Voice is the next big tech after AI and AR. Keen to tap this growing opportunity, several Indian companies are building a host of voice-led B2C services and exploring how to make them work in Indian languages too.Vishal Krishna
Karunappa, a shopkeeper in Jayanagar, a suburb of Bengaluru, believes in the personal touch for his customers. He routinely sends them voice-recorded messages on his latest offers.
Small merchants using WhatsApp to grow is a given these days, but Karunappa has gone a step further. He uses the Gnie app, which also tells him – via a voice message – what has been sold at his store on a given day, or even the best-selling product for the day or week.
Gnie is the brainchild of Krishna Reddy and Anji Reddy, who set up their company in 2018. The startup, which already serves more than 100 retailers as of now, aims to commercially launch its voice service by the end of the year.
“Most of our work is in pilot stages. Voice is very important for our business as we enable retailers to connect with their customers. So it is essential to have voice as a service in local languages too,” says Krishna.
Urban folks are accustomed to voice assistants, turning to Google Assistant or Amazon’s Alexa to initiate a phone call, send a text message, set a reminder/alarm, look for weather updates and news, or listen to music. Now, Gnie and several other Indian companies are building a host of voice-led B2C services on top of these technologies.
In the past few years, India has seen a massive growth in mobile-based services, fuelled by affordable data plans. Leading this revolution is Reliance Jio with 280 million customers whose average monthly data consumption, on a per user basis, was 10.8 GB while average voice consumption stood at 794 minutes. Video consumption drove most of Jio’s usage, which stood at 460 crore hours per month.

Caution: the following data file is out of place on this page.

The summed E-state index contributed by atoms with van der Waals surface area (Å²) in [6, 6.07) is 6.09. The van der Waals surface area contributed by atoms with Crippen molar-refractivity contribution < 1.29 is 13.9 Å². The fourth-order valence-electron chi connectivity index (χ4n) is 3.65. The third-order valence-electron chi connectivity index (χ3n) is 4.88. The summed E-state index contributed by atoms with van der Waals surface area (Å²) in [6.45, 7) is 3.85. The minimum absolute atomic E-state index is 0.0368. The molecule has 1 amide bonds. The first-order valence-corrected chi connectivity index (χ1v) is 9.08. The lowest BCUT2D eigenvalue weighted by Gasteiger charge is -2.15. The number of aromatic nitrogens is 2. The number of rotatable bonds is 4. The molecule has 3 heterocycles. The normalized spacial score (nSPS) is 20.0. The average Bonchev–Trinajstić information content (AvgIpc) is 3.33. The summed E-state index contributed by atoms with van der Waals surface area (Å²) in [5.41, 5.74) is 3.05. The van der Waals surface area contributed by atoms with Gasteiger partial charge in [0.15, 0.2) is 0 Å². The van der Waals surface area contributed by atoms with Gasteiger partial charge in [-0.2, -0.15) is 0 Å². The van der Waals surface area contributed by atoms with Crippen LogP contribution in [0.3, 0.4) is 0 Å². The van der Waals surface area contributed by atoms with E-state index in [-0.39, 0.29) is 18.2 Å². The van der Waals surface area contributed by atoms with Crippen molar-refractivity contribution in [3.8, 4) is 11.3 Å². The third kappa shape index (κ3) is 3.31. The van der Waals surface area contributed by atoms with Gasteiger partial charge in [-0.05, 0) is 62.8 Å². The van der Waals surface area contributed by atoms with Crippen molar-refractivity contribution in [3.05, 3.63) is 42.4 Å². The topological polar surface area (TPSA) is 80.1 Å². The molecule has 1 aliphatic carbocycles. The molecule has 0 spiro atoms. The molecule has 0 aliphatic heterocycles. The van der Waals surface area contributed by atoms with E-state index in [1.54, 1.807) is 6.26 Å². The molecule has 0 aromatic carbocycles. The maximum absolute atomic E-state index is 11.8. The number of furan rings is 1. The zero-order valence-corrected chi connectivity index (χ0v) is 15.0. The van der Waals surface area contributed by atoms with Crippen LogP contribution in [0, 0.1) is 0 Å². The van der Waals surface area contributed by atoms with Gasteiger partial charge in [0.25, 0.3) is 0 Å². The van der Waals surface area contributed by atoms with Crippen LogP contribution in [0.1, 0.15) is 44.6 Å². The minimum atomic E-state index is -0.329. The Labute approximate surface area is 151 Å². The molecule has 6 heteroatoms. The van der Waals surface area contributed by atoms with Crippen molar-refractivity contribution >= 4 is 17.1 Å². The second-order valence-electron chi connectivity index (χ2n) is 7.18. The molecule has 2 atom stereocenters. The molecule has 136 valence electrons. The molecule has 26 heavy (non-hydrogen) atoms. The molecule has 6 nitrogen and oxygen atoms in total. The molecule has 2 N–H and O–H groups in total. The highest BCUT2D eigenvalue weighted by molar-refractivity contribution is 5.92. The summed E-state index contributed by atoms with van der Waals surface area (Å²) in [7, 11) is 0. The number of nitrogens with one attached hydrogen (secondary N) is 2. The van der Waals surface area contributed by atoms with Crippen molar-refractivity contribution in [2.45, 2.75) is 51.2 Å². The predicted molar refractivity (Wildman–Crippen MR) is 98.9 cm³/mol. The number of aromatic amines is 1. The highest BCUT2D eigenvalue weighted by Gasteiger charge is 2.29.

According to App Annie, an analytics company that tracks and ranks usage of apps, Indians love video streaming with the country leading at a whopping 47 billion hours spent on the top five streaming apps, followed by Brazil with only 22 billion hours.
Reason enough for startups to try and tap every kind of opportunity. Delhi-based GoldSeat, for instance, provides content, IoT services, and WiFi in buses. The voice-based service in the GoldSeat app allows customers to get destination updates, welcome messages, and consume licensed, on-the-go offline entertainment that runs seamlessly without any data cost. Says Co-founder Nischal Khetarpal,
“More than 300,000 customers are already using GoldSeat in buses. Providing customers with content and uninterrupted service is our forte. We believe voice-based solutions are the future.”
Voice is finding use in every kind of scenario and situation. Bengaluru-based ConfirmTkt is experimenting with Indian languages for voice-based services. Its objective is to offer voice as a solution to enable deeper engagement with customers. “By the end of the year, there will be a convergence of voice and Indian language-based services,” says Sripad Vaidya, Co-founder of ConfirmTkt, which has clocked 5 million app downloads.
All these startups are building on Google and Alexa. However, since most of these businesses will cater to India’s next 300 million, they will focus on building for the Android operating system, which will automatically carry Google’s services.
Also read: India's tryst with AI
And it's not just limited to apps. Bengaluru-based real estate company Sobha Developers has tied up with Google Homes to bring in intelligent homes by 2020.
Anand Narayana, COO of Purvankara, another residential real estate development group, says, “We have an entire digital journey planned for the future customer. We have launched BlueNex Life, which will have Google devices pre-installed in homes. Customers can use voice to interact with their homes for security and other specific domestic functions.”
All these services are being launched for one specific reason. Yes, they make it easier for customers to deal with a more natural interface than text, but there is also a capture of intent. The data around this will be crunched to make the customer consume more. But that’s another story.
And while Google seems to have slight edge thanks to the Android Operating System, Amazon is just as big a player in this space.
So far, the controversy surrounding voice-based assistants "eavesdropping" and "recording" conversations on the sly has not yet made it to Indian shores. And Indians are happy to have someone do their bidding. As one Instagram story put it, "Alexa obeys me more than my family does!"